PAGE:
Wednesday, 19 December 2012

Another Time: Berlin in Black & White Polaroids

I think I wrote about this already in an earlier post: I believe that today's Polaroid photography has two distinct faces - colour and black & white. Colour polaroids, especially Impossible Project's new Color Protection film, are vibrant, and for me very much 'today' (to avoid the term 'modern'), and personally I do not associate them with the images from the 60s or 70s, the heyday of colour polaroid photography.

But for black and white polaroids, I find this to be different. The 'Silver Shade' film stock produces results which to me are very much reminiscent of old photographs; thanks mostly to the light leaks and the other imperfections, and the sepia sheen that the photos take on if not stored in a dry place for a while shortly after being taken. David Sylvian, in the liner notes to the catalogue for his Impossible Project exhibition, Glowing Enigmas, called this "the look of something long lost, redeemed from memory, another time and place." 

Thus when I decided on a project involving black and white film (i.e. Impossible Project's Silver Shade films), I figured that combining images of Berlin's historic buildings (and other old landmarks) with the vintage look and feel of the Silver Shade films made perfect sense. So over these past two, mostly cold and grey, months, I was out with the Polaroid cameras, capturing not only the better known historic landmarks in the center of Berlin, but also a number of older industrial buildings throughout the city. As always, there are some exceptions to the rule - so not every building I captured in the series is old or historic.  The industrial buildings by the way I found fascinating enough to want to devote a whole series to them in the near-ish future.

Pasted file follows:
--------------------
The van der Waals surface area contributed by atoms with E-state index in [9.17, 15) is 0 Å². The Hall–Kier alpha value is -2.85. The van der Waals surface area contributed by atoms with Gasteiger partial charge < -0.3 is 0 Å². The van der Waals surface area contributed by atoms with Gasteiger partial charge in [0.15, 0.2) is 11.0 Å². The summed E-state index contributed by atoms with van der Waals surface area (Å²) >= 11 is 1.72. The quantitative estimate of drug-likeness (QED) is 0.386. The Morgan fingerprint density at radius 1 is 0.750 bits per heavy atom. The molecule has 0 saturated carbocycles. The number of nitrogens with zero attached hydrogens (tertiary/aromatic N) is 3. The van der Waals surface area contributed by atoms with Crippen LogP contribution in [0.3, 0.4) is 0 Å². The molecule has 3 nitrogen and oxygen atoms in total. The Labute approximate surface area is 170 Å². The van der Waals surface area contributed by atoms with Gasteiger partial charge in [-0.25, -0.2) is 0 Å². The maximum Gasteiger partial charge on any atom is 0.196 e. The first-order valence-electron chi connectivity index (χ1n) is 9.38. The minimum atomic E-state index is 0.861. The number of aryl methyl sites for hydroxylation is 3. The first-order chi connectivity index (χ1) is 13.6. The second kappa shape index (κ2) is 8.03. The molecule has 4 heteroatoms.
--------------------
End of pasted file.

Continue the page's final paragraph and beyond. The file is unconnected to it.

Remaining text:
So here it is then, the outcome of my latest project, aptly named "Another Time: Berlin in Black & White". Enjoy. And let me know what you think.

More of my polaroid work can be found [here] and on [flickr]. 

Read my earlier post about David Sylvian's recent polaroid work [here].

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